Saturday, March 21, 2009

Sequestered, Take Two

I saw Sequestered again. What a difference a week makes.

The play centers around a woman who is confined to a room. "Sequestered" indeed. Part of the challenge of the play's first act is showing that she is bored out of her mind - but without making the play itself boring.

Last night the play moved very quickly and crisply.

The first act, which involves lots of well-meaning but life-choking bureacracy, kept me highly amused. The second act, which involves an actual encounter with evil, kept me deeply disturbed!

Anna Weiler, who plays the female lead, struggling for freedom and sanity, was utterly absorbing, with a wonderful air of unpredictability, as she tried to regain control of her life. Giau Truong was cheerfully and charitably oppressive as the assistant to the assistant to the assistant district attorney. Bil Gaines, as a thoughtful and reflective hit man, seemed to have stepped out of the pages of a Dostoyevsky novel. Riley Koren, as an impudent germ-obsessed maid, was fascinating with a wonderful air of being in on a secret. And Jeremy Menekseoglu was astounding as Mr. Banks, hobbling on a crutch, dominating all around him.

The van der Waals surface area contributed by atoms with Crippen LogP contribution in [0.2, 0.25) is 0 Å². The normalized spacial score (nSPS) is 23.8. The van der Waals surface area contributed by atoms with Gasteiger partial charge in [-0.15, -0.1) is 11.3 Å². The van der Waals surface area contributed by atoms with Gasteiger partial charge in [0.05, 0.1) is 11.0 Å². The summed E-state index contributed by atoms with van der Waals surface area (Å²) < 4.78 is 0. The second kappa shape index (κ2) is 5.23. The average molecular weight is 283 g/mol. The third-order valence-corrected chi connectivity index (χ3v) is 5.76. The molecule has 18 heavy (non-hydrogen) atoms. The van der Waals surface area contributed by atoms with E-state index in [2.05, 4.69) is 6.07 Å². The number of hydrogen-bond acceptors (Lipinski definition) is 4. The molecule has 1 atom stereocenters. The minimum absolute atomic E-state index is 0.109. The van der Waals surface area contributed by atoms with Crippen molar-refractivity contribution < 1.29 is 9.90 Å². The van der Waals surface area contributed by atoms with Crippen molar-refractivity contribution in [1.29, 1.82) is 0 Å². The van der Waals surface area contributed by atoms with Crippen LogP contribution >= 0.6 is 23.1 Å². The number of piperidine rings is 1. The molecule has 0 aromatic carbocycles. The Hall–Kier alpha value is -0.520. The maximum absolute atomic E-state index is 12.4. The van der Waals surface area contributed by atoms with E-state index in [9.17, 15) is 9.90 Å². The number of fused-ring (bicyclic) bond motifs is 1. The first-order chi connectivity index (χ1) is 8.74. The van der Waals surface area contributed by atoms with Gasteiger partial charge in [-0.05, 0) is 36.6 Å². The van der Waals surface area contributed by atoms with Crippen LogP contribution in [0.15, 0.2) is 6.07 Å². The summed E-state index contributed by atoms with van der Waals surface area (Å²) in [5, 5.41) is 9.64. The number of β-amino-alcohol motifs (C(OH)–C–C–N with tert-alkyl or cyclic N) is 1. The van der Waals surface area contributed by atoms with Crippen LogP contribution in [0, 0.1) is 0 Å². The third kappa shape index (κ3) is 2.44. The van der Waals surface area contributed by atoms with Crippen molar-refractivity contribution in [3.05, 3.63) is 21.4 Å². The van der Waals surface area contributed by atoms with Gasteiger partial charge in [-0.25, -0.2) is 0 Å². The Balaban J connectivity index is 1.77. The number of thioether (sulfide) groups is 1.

The structure of the play is dream-like, and the message is never spelled out, but the message seemed clear to me: All sorts of people want to put you in a box of their own making. They may do it for "your own good." Or for "the good of society". Or "to avoid chaos". Or even just for the sake of enjoying their own twisted love of power. They will tell you that you're not allowed to break out of the box. But, if you accept responsibility for your own destiny, you may be able to step right out.

Step out of the box -
the locks, 
you will find,
are on your own mind.

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